It's also efficient in producing a required Record of Processing Activities (ROPA). For example, as required by the General Data Protection Regulation of the European Union, the ROPA report can be easily generated from the data mapping software.
The required information for the ROPA includes reasons for the processing, data categories, data recipients, and the company's security measures. Without automation, this process would be a daunting task with room for error in a manual setting. However, data mapping can extract information quickly and accurately.
Some of the other advantages of data mapping for businesses include:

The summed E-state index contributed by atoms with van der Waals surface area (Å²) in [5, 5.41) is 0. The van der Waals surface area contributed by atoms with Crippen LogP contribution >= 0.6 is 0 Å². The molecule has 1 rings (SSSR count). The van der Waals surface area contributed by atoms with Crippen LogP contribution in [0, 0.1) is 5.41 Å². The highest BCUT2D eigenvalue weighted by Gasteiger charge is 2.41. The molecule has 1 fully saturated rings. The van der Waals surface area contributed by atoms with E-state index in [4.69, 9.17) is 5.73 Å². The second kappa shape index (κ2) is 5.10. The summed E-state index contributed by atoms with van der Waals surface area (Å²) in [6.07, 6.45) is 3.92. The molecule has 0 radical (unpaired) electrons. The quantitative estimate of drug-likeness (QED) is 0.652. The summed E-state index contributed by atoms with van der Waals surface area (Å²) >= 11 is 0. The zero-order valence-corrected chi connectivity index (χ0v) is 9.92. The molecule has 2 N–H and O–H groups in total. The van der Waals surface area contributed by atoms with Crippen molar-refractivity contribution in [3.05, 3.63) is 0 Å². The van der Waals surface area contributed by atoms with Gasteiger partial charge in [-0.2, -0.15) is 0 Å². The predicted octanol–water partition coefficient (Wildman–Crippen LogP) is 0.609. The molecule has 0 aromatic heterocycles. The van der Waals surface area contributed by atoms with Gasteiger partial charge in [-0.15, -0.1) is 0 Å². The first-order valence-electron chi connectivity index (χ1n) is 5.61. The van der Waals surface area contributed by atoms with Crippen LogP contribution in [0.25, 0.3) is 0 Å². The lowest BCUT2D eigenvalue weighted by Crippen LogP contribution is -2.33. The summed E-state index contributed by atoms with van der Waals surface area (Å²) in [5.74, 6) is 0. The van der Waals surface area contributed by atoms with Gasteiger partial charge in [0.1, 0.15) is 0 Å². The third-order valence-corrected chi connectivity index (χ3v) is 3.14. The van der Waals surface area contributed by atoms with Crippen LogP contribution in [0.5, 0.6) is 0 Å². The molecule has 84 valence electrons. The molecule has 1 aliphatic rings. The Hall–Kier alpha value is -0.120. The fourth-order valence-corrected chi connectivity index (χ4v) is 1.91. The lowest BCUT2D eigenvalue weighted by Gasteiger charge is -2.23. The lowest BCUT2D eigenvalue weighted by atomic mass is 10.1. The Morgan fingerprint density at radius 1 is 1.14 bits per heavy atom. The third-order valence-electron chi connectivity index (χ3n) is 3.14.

Audit preparation and control
Compliance with privacy laws
Growth of a customer base
Future growth predictions
Organized company data
Strong employee production
Getting started with privacy automation
Sometimes, the most challenging part of implementing a new process is just getting started. The goal is to work smarter, not harder. And when it comes to protecting your company's and customers' rights, there's no time to waste. The fastest way to achieve growth is through a privacy management platform.
The first step when considering which platform can help your business with automation is to determine your user size, the size and depth of your business, and where in the world you do business. Once you have these answers, compare them against the considerations of the industry in which you operate. Industry requirements differ depending on the area. For instance, the healthcare industry may have stricter governmental regulations than other industries.
Next, take a look at your existing data sources and organizational data schema. Ask yourself how they are (or aren’t) working together.